What’s the sneaker equivalent of a kitchen sinking? Clearing the old Yeezys from the back of the closet.
The strategy of getting all of the bad news out at once is one that new Adidas AG Chief Executive Officer Bjorn Gulden has adopted quickly. Adidas said late Thursday that its operating loss this year may reach as much as €700 million ($749.9 million) if it has to write off all existing Yeezy inventory.
The German sportswear giant has been stuck with the sneakers after ending its lucrative, almost-decade-long partnership with Kanye West in October, following anti-Semitic comments by the rapper, now known as Ye.
We always knew the split was going to be expensive. But Gulden, who took up his role in January, left investors in no doubt. The shares fell as much as 12%.
Adidas said on Thursday that ditching Yeezy would mean the loss of €1.2 billion of sales and €500 million of operating profit. Consequently, it is forecasting to only break even at an operating profit level this year. Before Thursday, the consensus of analysts expectations had been for close to €1 billion of operating profit.
Adidas is looking at ways to mitigate the damage by repurposing Yeezy shoes into styles sold under Adidas’s own name.
In the event that this is not possible and it has to write off every sneaker, it would lose another €500 million in operating profit. At the same time, it will incur an extra €200 million of one-time charges as Gulden seeks to reignite growth. That could mean a worst-case scenario of a €700 million operating loss.
The upside of a kitchen sinking is that it clears the decks, creating a clean platform from which a new CEO can build. But it’s hard to see things improving at Adidas any time soon.
For a start, it must decide whether it can reuse the Yeezy sneakers in any way. Yet bringing back Yeezy without Ye is fraught with risks, chief among them being Adidas is seen as not doing enough to distance itself from its former collaborator.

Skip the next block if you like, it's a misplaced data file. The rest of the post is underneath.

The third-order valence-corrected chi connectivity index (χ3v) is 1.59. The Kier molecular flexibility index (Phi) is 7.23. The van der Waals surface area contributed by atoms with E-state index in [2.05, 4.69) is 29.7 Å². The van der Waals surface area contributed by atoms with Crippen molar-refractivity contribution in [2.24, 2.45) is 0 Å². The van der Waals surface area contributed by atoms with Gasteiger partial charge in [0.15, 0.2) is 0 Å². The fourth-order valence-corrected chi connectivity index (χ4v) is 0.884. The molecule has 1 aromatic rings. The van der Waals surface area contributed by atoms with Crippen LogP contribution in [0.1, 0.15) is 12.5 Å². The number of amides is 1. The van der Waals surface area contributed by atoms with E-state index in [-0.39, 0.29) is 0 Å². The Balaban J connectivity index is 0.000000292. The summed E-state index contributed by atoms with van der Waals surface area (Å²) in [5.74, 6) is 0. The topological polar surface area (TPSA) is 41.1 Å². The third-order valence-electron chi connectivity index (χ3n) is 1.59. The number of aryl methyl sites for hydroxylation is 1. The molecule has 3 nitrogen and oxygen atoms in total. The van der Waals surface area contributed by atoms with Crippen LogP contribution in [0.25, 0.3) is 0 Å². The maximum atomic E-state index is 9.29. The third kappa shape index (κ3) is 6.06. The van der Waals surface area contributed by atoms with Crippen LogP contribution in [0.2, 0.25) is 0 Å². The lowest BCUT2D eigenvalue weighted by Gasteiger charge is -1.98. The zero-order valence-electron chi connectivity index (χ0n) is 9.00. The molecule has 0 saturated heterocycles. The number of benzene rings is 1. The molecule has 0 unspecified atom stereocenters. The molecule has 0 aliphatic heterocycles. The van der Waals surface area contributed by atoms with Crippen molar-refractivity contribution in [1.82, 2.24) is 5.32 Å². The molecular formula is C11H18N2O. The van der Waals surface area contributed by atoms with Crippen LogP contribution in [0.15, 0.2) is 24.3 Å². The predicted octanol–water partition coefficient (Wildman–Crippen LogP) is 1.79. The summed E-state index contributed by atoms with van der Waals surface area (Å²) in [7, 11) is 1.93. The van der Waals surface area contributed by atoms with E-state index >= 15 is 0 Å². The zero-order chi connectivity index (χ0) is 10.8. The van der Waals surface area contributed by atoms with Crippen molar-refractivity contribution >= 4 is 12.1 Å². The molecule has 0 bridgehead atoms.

Even without the Yeezy debacle, Adidas has been losing ground to Nike Inc. It not only needs to make up for the Yeezy shortfall, but it requires a broader style revamp too. It has fallen behind on fashion-focused lines, and Gulden needs to breathe new life into its offerings off the football field and running track.
Adding to these worries, the Wall Street Journal reported this week that Beyonce’s Ivy Park collaboration — a potential replacement to some of the lost Yeezy revenues — was not living up to expectations. Gulden needs to decide whether to continue with the partnership.
Add in a slump in China’s sales from Covid restrictions and uncertainties around its reopening, as well as mounting evidence that younger American buyers of affordable luxury — i.e., those who are likely to splurge on sneakers — are cutting back, and Gulden has his hands full.
After a 43% fall in Adidas shares over the past year, the company trades on a forward enterprise value to earnings before interest, tax, depreciation and amortization multiple of 13 times, compared with Nike’s 24 times.
To close the gap, Gulden needs to show there are no more shoes to drop.
Andrea Felsted is a Bloomberg Opinion columnist covering consumer goods and the retail industry. Previously, she was a reporter for the Financial Times.